Thursday, January 27, 2011

Inflation Increasing ... Except in the U.S

From the WSJ:

With the risks of a double-dip recession apparently receding in most parts of the world, another economic challenge is emerging: inflation.

Rising prices for food, energy and other commodities are reducing the disposable incomes of poor people across the planet, providing a trigger for street protests in North Africa and posing a deep conundrum for policy makers world-wide.


In the euro zone, rising prices could lead the European Central Bank to increase interest rates, intensifying pressures on weak economies such as Greece and Ireland that use the common currency. On Wednesday, new data showed the prices of German imports rose at their fastest clip for two decades.

Simon Johnson, a professor at Massachusetts Institute of Technology and a former chief economist at the International Monetary Fund, said the only major country where commodity-price inflation isn't an important concern is the U.S., because imported food accounts for a tiny proportion of U.S. consumer spending.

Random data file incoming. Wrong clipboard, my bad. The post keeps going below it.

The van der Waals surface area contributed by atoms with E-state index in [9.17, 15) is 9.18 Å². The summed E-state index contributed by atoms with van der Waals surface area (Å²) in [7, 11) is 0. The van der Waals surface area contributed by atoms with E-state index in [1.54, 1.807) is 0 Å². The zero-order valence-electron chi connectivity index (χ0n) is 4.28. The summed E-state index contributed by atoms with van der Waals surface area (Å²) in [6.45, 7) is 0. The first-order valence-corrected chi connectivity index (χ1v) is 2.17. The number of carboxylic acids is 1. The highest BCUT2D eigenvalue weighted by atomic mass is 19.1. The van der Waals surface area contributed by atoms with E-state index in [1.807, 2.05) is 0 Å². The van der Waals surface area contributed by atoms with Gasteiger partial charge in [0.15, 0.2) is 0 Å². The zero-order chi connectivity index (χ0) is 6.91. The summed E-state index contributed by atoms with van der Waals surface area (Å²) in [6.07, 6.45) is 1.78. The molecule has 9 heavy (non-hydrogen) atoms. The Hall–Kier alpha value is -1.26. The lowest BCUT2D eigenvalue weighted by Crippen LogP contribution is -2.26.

This is something we've been looking at for some time. As the FT noted today, the current situation directly mirrors the 2008 price spikes: crop failures led to export restrictions which led to food riots which led to government policies such as price caps. However, it is very important to note that this problem is as much based on supply/demand issues as it is on the cheap dollar. In other words, the causes and therefore the solutions will be complicated. Here are some thoughts.

1.) A regular commenter suggested that the only people who can participate in the futures markets are those who can physically deliver the commodity, thereby returning the futures markets to their origins as a hedge against crop price fluctuations. While I see his point, I think this would be too restrictive. I do think something has to be done to balance the speculator/hedger dynamic, but am unsure what the final solution would look like.

2.) Move to some type of currency basket to price commodities rather than the dollar. I don't think this should go so far as to create a world currency, but I do think the reliance on the dollar as the primary store of value in the commodity markets is outdated.

3.) Last years crop failure in Russia was the result of extreme weather conditions in Russia: the entire country was literally on fire. The cause was probably due to global warming. In other words, we need to deal realistically with climate change -- like acknowledging that when a 1000 square mile area of China can't be viewed from space because of pollution in the air, or when the average life expectancy of a traffic cop in Beijing is under 50 because of complications from air pollution a problem just might exist.